Microsoft held a webcast this month on ‘Excel Intelligence for Oil and Gas (EIOG).’ The event focused on the amount of business critical upstream information that is ‘locked away in myriad Excel spreadsheets scattered across the desktops of your global enterprise.’ A worthy target indeed!
Much of the webcast was devoted to presenting the business case for better management of such disparate and disseminated data sources – with particular reference to the upcoming ‘big crew change.’ But how is EIOG going to lead to ‘one version of the truth’ and how will it enable ‘better business decisions through real-time, reliable access to mission-critical information.’
Microsoft’s oil sector industry manager Marisé Mikulis described how Microsoft’s pervasive use of XML in its latest Office tools – and in particular, in Excel – is set to make it much easier for corporations to standardize data exchange and create structured data – separating content from meaning. Mikulis (who was previously with POSC) was only half joking when she said that oil and gas ‘generates more standards than any other industry.’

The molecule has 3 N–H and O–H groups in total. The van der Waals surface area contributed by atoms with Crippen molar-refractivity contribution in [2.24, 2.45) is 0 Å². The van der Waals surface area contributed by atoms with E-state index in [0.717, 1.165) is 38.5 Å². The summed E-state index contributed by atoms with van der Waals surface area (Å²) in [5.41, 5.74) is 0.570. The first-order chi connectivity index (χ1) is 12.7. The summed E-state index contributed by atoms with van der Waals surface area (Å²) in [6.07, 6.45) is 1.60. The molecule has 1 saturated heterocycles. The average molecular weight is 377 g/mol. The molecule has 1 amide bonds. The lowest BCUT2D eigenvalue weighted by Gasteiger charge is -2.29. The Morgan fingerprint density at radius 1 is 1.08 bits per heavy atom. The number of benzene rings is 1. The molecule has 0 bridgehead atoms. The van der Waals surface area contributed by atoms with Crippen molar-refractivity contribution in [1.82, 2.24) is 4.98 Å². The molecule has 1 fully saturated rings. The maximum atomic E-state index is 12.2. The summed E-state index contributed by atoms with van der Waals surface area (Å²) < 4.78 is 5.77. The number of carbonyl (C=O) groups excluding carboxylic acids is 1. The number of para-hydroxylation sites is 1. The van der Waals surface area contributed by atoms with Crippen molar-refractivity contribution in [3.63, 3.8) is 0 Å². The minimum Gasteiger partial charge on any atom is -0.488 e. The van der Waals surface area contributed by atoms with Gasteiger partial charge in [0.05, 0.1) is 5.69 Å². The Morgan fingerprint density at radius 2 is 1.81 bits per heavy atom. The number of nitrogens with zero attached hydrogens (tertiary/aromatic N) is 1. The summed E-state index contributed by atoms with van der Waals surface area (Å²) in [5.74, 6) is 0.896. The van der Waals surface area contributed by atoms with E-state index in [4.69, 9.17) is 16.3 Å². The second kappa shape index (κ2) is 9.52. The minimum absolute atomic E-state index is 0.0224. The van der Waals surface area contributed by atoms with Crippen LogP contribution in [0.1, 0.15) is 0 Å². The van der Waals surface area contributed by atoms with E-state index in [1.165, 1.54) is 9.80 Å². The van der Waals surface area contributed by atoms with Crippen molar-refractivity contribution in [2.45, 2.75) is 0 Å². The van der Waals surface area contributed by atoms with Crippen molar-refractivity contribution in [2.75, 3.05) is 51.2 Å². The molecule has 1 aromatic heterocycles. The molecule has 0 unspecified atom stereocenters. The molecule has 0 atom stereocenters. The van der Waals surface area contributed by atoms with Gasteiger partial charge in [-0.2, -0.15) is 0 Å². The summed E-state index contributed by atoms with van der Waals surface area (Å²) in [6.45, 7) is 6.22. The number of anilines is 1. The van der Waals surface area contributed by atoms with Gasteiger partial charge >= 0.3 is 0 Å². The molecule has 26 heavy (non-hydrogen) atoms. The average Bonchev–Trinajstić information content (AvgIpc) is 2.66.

XML provides a bridge between different ‘standards’ and makes for ‘easily searchable data, displayed by all Office products’. Such solutions will be ‘easy to deploy’ and will integrate other industry standard environments like SAP and Oracle.
The engine behind the scenes is Microsoft’s SharePoint Portal Server. A new Data Store secures data captured in local Excel spreadsheets, controls access levels, ensures scalability and provides analytical capabilities.
Despite the vaunted ease of use, Microsoft recommends professional help for deployment. Companies with oil country experience of Microsoft systems include Microsoft/Accenture joint venture Avanade, Meridio (which adds ‘robust document management’ to Microsoft’s product line) and OutlookSoft (which embeds links to data stores into vanilla Excel).
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